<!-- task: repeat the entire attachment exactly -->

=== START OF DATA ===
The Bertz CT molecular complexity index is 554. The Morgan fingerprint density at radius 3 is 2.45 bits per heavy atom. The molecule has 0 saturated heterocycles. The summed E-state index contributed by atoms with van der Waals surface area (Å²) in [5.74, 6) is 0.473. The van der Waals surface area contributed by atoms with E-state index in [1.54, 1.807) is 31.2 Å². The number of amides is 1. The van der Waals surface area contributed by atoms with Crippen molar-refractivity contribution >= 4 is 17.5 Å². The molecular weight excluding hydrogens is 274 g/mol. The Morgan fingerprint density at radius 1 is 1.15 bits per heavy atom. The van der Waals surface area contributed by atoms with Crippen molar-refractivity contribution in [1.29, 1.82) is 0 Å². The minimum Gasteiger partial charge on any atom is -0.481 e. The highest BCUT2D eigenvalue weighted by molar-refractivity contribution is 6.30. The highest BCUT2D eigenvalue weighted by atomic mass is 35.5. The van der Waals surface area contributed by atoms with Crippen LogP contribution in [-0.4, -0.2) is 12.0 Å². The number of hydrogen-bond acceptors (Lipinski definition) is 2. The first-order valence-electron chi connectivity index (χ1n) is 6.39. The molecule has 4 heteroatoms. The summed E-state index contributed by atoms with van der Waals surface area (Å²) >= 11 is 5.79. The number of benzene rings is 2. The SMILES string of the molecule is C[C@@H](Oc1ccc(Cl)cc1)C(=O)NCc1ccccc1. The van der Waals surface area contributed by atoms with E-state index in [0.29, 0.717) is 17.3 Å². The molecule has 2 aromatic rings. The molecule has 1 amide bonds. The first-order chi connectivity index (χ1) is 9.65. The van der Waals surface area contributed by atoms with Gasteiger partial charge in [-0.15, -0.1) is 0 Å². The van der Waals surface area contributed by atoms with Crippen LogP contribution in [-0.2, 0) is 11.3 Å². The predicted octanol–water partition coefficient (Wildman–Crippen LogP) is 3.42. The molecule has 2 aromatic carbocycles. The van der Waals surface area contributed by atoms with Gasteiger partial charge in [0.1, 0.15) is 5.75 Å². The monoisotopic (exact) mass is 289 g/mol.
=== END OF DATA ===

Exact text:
The Bertz CT molecular complexity index is 554. The Morgan fingerprint density at radius 3 is 2.45 bits per heavy atom. The molecule has 0 saturated heterocycles. The summed E-state index contributed by atoms with van der Waals surface area (Å²) in [5.74, 6) is 0.473. The van der Waals surface area contributed by atoms with E-state index in [1.54, 1.807) is 31.2 Å². The number of amides is 1. The van der Waals surface area contributed by atoms with Crippen molar-refractivity contribution >= 4 is 17.5 Å². The molecular weight excluding hydrogens is 274 g/mol. The Morgan fingerprint density at radius 1 is 1.15 bits per heavy atom. The van der Waals surface area contributed by atoms with Crippen molar-refractivity contribution in [1.29, 1.82) is 0 Å². The minimum Gasteiger partial charge on any atom is -0.481 e. The highest BCUT2D eigenvalue weighted by molar-refractivity contribution is 6.30. The highest BCUT2D eigenvalue weighted by atomic mass is 35.5. The van der Waals surface area contributed by atoms with Crippen LogP contribution in [-0.4, -0.2) is 12.0 Å². The number of hydrogen-bond acceptors (Lipinski definition) is 2. The first-order valence-electron chi connectivity index (χ1n) is 6.39. The molecule has 4 heteroatoms. The summed E-state index contributed by atoms with van der Waals surface area (Å²) >= 11 is 5.79. The number of benzene rings is 2. The SMILES string of the molecule is C[C@@H](Oc1ccc(Cl)cc1)C(=O)NCc1ccccc1. The van der Waals surface area contributed by atoms with E-state index in [0.29, 0.717) is 17.3 Å². The molecule has 2 aromatic rings. The molecule has 1 amide bonds. The first-order chi connectivity index (χ1) is 9.65. The van der Waals surface area contributed by atoms with Gasteiger partial charge in [-0.15, -0.1) is 0 Å². The van der Waals surface area contributed by atoms with Crippen LogP contribution in [-0.2, 0) is 11.3 Å². The predicted octanol–water partition coefficient (Wildman–Crippen LogP) is 3.42. The molecule has 2 aromatic carbocycles. The van der Waals surface area contributed by atoms with Gasteiger partial charge in [0.1, 0.15) is 5.75 Å². The monoisotopic (exact) mass is 289 g/mol.